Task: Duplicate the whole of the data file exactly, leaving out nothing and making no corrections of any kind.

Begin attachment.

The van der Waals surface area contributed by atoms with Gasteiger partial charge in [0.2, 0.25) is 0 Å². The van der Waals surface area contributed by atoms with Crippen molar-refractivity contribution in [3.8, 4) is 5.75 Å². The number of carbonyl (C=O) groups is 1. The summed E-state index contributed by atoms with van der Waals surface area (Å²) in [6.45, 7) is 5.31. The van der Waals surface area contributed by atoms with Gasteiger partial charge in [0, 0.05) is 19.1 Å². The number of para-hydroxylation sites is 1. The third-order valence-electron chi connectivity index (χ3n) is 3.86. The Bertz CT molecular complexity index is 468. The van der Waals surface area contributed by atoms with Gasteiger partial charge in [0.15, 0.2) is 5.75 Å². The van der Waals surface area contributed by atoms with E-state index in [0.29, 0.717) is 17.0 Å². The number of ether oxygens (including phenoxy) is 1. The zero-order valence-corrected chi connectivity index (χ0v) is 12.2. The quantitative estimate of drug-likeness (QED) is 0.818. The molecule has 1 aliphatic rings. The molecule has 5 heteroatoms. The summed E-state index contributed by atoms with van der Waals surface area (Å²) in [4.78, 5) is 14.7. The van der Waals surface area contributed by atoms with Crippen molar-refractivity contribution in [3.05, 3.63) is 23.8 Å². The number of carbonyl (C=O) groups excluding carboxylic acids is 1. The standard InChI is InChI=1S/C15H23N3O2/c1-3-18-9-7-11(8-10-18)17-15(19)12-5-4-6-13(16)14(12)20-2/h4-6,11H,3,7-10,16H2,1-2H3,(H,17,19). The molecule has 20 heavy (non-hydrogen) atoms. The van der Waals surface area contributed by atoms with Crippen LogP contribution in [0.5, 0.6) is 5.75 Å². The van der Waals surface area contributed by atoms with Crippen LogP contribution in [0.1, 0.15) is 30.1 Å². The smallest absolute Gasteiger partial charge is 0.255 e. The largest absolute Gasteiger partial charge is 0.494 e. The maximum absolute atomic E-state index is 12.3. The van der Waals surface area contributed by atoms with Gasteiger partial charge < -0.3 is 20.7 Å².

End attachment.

The van der Waals surface area contributed by atoms with Gasteiger partial charge in [0.2, 0.25) is 0 Å². The van der Waals surface area contributed by atoms with Crippen molar-refractivity contribution in [3.8, 4) is 5.75 Å². The number of carbonyl (C=O) groups is 1. The summed E-state index contributed by atoms with van der Waals surface area (Å²) in [6.45, 7) is 5.31. The van der Waals surface area contributed by atoms with Gasteiger partial charge in [0, 0.05) is 19.1 Å². The number of para-hydroxylation sites is 1. The third-order valence-electron chi connectivity index (χ3n) is 3.86. The Bertz CT molecular complexity index is 468. The van der Waals surface area contributed by atoms with Gasteiger partial charge in [0.15, 0.2) is 5.75 Å². The van der Waals surface area contributed by atoms with E-state index in [0.29, 0.717) is 17.0 Å². The number of ether oxygens (including phenoxy) is 1. The zero-order valence-corrected chi connectivity index (χ0v) is 12.2. The quantitative estimate of drug-likeness (QED) is 0.818. The molecule has 1 aliphatic rings. The molecule has 5 heteroatoms. The summed E-state index contributed by atoms with van der Waals surface area (Å²) in [4.78, 5) is 14.7. The van der Waals surface area contributed by atoms with Crippen molar-refractivity contribution in [3.05, 3.63) is 23.8 Å². The number of carbonyl (C=O) groups excluding carboxylic acids is 1. The standard InChI is InChI=1S/C15H23N3O2/c1-3-18-9-7-11(8-10-18)17-15(19)12-5-4-6-13(16)14(12)20-2/h4-6,11H,3,7-10,16H2,1-2H3,(H,17,19). The molecule has 20 heavy (non-hydrogen) atoms. The van der Waals surface area contributed by atoms with Crippen LogP contribution in [0.5, 0.6) is 5.75 Å². The van der Waals surface area contributed by atoms with Crippen LogP contribution in [0.1, 0.15) is 30.1 Å². The smallest absolute Gasteiger partial charge is 0.255 e. The largest absolute Gasteiger partial charge is 0.494 e. The maximum absolute atomic E-state index is 12.3. The van der Waals surface area contributed by atoms with Gasteiger partial charge < -0.3 is 20.7 Å².